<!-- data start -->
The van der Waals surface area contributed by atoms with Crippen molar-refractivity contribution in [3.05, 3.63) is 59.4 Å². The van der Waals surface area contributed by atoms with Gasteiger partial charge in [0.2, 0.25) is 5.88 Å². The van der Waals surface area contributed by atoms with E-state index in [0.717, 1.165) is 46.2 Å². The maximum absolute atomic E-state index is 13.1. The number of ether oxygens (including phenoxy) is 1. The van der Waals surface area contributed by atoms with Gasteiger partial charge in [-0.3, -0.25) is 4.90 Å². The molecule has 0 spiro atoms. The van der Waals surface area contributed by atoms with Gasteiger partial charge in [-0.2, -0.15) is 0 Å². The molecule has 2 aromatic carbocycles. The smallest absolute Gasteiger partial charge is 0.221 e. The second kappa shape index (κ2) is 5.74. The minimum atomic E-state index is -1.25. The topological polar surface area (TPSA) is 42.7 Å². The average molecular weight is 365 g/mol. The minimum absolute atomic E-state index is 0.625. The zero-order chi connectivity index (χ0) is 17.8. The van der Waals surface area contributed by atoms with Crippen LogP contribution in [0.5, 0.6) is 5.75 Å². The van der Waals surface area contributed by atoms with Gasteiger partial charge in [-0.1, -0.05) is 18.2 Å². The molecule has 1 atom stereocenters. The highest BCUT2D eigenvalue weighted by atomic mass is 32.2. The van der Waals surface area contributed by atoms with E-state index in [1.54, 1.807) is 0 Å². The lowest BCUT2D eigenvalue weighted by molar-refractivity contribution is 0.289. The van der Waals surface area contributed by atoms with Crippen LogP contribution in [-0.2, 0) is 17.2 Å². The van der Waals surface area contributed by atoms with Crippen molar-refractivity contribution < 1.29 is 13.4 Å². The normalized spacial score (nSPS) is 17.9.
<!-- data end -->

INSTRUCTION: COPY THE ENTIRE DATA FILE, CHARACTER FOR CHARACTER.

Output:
The van der Waals surface area contributed by atoms with Crippen molar-refractivity contribution in [3.05, 3.63) is 59.4 Å². The van der Waals surface area contributed by atoms with Gasteiger partial charge in [0.2, 0.25) is 5.88 Å². The van der Waals surface area contributed by atoms with E-state index in [0.717, 1.165) is 46.2 Å². The maximum absolute atomic E-state index is 13.1. The number of ether oxygens (including phenoxy) is 1. The van der Waals surface area contributed by atoms with Gasteiger partial charge in [-0.3, -0.25) is 4.90 Å². The molecule has 0 spiro atoms. The van der Waals surface area contributed by atoms with Gasteiger partial charge in [-0.2, -0.15) is 0 Å². The molecule has 2 aromatic carbocycles. The smallest absolute Gasteiger partial charge is 0.221 e. The second kappa shape index (κ2) is 5.74. The minimum atomic E-state index is -1.25. The topological polar surface area (TPSA) is 42.7 Å². The average molecular weight is 365 g/mol. The minimum absolute atomic E-state index is 0.625. The zero-order chi connectivity index (χ0) is 17.8. The van der Waals surface area contributed by atoms with Crippen LogP contribution in [0.5, 0.6) is 5.75 Å². The van der Waals surface area contributed by atoms with Gasteiger partial charge in [-0.1, -0.05) is 18.2 Å². The molecule has 1 atom stereocenters. The highest BCUT2D eigenvalue weighted by atomic mass is 32.2. The van der Waals surface area contributed by atoms with E-state index in [1.54, 1.807) is 0 Å². The lowest BCUT2D eigenvalue weighted by molar-refractivity contribution is 0.289. The van der Waals surface area contributed by atoms with Crippen LogP contribution in [-0.2, 0) is 17.2 Å². The van der Waals surface area contributed by atoms with Crippen molar-refractivity contribution < 1.29 is 13.4 Å². The normalized spacial score (nSPS) is 17.9.